Hearing Loss Could Restrict Mobility & Quality of Life

Hearing Loss Could Restrict Mobility & Quality of Life

In Hearing Loss by Aaron Gingrich

Aaron Gingrich
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Hearing loss is known as an invisible disability, not only affecting listening and communication but impacting relationships, emotional health and quality of life. Hearing loss can often begin slowly so many don’t realize it’s impact, subtly making it harder to understand and follow casual and important conversations, hearing warning signs and getting around. A recent study for Finland went the extra mile to identify some of the major impacts of hearing loss that affect people’s mobility, sense of independence, self-esteem and quality of life.

 A Study in “Life Space”

The study, funded by the Academy of Finland examined over 800 participants of all genders between the ages of 75 and 90, mapping their “life space”. The study defined “life space as the boundaries of where a person travels in everyday life. The ability of those with compromised hearing was compared to those with healthy hearing to find out how exactly “life space” was affected. 

The study considered several factors to determine what comprises an individual’s “life space”, including where people move in their day-to-day life, as well as the frequency in which they travel, and if they require assistance to travel where they go.

Hearing Loss and Decreased “Life Space”

The findings of the study revealed that participants who had hearing loss were twice as likely as those without a hearing disability to limit their movements to a small, familiar radius close to their home. While it is not essential to travel far to attain happiness and become fulfilled the researchers suspected that a smaller “life space” could be attributed to a lower quality of life. 

This was especially true for study participants who may have enjoyed a larger “life space” earlier in life before hearing loss set in. A larger “life space also denotes a greater sense of mobility, higher confidence and a more dynamic and rich social life. Hearing loss is understood to greatly affect an individual’s likeliness to stay social, as communication becomes more of a challenge.

Hearing Loss and Social Spaces

While hearing loss is an issue with the ears it is actually a communication issue, making it difficult for loved one’s to casually converse and to hear and follow directions at work. As relationships become eroded due to communication breakdowns it is likely that self-esteem and sense of independence become affected.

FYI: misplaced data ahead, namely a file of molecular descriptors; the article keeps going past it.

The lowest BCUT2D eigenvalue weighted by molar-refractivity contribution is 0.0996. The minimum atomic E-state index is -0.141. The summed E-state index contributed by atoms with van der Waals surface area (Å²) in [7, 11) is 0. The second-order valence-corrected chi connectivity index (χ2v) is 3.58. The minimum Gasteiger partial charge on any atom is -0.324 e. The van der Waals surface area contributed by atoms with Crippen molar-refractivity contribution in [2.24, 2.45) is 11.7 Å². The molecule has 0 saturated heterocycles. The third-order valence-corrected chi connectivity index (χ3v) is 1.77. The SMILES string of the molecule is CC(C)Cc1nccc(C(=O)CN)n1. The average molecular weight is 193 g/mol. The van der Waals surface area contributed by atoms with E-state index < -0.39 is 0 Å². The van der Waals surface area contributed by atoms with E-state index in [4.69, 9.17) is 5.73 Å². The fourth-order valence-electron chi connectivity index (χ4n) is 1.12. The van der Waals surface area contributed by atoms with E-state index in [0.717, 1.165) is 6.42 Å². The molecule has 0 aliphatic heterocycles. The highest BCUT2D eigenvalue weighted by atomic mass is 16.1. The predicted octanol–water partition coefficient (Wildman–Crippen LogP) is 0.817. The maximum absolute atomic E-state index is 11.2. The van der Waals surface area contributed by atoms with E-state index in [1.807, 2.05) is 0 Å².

One major side effect of hearing loss is a struggle to hear in crowded social situations, where multiple sounds occur and people are speaking at the same time. For someone with untreated hearing loss, big crowds cannot only be frustrating, but exhausting. Because of this added stress, many people who struggle to hear in large gatherings choose to avoid them the majority of time, impacting their social life. 

For seniors who rely on social interaction to keep their brain sharp and nimble, this avoidance can slowly become catastrophic, causing brain atrophy due to lack of stimulation. Over time it is suspected that this social under stimulation can lead to a greater risk of the early onset of dementia.

The Importance of Treatment

While hearing loss can make a huge impact in the way and frequency in which you communicate, treating your hearing loss with hearing aids can provide important benefits allowing people to become much more social again. While hearing aids cannot restore your hearing to it’s original ability, it can amplify the sounds you struggle with and send them to your inner ear so you can hear much more clearly.  

Not only does it make it easier to hear your loved one’s, co-workers and collaborators but it increases your ability to hear while you are out and about. Hearing aid users are more likely to stay safe as they navigate the world, receiving important audio cues about their environment, like the proximity, location and speed of warning sounds. 

While hearing loss is not a sole factor on people’s likeliness to expand their life space, having the ability to hear your surroundings increases the ease of travel and success in social events.

Seeking Treatment Early

The sooner you treat your hearing loss, the less of an impact hearing loss can have on your social life, mobility and cognitive health, allowing you to stay mobile and active. If you suspect you have a hearing issue, seek treatment today so you can enjoy all that life has to offer for years to come!